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The Mordecai Effect: a leadership principle


I love the ending to the Book of Esther. It says, "For Mordecai the Jew was next in rank to King Ahasuerus, and he was powerful among the Jews and popular with his many kindred, for he sought the good of his people and interceded for the welfare of all his descendants" (Esther 10:3, NRSV).


Here was Mordecai, a once-persecuted Jewish man in the Persian empire who--because of his faith, patience, and inherent goodness--eventually rose to a place of significant influence and power under the Persian king. In such a position, it would have been all-too-easy for Mordecai to start thinking highly of himself, to abuse his power, and to become detached from the realities of his people and his personal history. But he didn't! In fact, he continued to seek "the good of his people" and maintain concern for their welfare. He was so diligent in these matters that he remained "popular with his many kindred."


There is an old saying that goes, "Absolute power corrupts absolutely." In many cases this is true. Far too many leaders allow the allure of prestige, position, power, and pride to lead them astray. But on other occasions, there are leaders who maintain right perspective, foster genuine humility, and suppress selfish ambition in order to become not only effective, but also respected leaders. This is what we see in Mordecai.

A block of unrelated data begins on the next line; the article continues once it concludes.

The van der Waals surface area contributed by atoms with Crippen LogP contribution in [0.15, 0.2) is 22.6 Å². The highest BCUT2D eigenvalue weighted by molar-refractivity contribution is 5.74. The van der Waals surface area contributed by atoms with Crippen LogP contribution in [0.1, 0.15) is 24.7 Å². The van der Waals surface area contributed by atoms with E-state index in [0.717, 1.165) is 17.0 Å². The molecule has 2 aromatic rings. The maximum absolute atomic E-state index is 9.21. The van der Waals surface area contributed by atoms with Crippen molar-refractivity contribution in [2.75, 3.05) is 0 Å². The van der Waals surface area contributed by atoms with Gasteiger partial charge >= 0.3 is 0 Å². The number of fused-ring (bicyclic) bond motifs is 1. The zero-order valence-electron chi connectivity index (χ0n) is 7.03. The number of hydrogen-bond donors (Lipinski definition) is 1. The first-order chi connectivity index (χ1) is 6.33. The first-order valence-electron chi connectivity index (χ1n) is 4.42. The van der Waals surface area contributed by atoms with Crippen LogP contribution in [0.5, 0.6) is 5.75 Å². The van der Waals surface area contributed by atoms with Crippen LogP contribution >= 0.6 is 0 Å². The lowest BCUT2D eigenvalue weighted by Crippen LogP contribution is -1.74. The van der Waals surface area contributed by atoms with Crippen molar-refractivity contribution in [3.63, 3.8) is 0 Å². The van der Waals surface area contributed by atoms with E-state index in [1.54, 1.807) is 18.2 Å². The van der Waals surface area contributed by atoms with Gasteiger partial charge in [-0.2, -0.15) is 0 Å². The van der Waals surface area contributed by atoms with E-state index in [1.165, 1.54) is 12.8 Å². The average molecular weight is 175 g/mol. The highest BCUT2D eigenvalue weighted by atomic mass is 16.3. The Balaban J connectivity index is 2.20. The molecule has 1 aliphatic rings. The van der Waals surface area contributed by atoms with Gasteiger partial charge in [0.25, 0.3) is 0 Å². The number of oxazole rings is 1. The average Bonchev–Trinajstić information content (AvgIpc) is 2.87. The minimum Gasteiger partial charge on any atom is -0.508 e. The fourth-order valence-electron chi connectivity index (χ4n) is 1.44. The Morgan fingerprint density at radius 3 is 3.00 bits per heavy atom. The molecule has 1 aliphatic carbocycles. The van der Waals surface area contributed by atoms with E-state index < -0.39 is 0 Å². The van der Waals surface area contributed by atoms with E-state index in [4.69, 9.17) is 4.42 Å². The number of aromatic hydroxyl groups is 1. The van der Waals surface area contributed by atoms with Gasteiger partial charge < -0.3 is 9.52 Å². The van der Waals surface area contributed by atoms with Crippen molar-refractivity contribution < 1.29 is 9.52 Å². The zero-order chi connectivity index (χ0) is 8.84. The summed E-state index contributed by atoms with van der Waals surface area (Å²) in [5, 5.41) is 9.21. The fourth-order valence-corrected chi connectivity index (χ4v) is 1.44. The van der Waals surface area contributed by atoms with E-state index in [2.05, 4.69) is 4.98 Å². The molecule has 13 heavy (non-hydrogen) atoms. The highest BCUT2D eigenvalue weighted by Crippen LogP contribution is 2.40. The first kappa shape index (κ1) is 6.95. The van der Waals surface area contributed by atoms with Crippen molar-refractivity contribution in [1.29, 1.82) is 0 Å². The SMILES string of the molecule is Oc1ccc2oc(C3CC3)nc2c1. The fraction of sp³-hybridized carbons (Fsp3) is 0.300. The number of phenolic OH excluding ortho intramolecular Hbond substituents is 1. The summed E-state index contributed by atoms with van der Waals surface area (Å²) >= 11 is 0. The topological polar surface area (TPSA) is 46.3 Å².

So what am I trying to say? I'm writing this blog article to proclaim my hope in the powerful influence of God in our lives and leadership! In our humanity, we are prone to the extremes of the flesh. But when we submit ourselves to God in humble obedience, He can do mighty things with us, to include giving us positions of leadership and power without our taking advantage of them. When, like Mordecai, we seek first the things of God, He can keep us from going astray and becoming that which is neither pleasing to Him nor others. It's really a pretty simple principle of leadership that I call "The Mordecai Effect": stay close to God and he'll help us stay close to Him and maintain our grasp on reality; venture away from God or let the concerns and cares of the world entice us, and...well...we may become absolutely corrupted.

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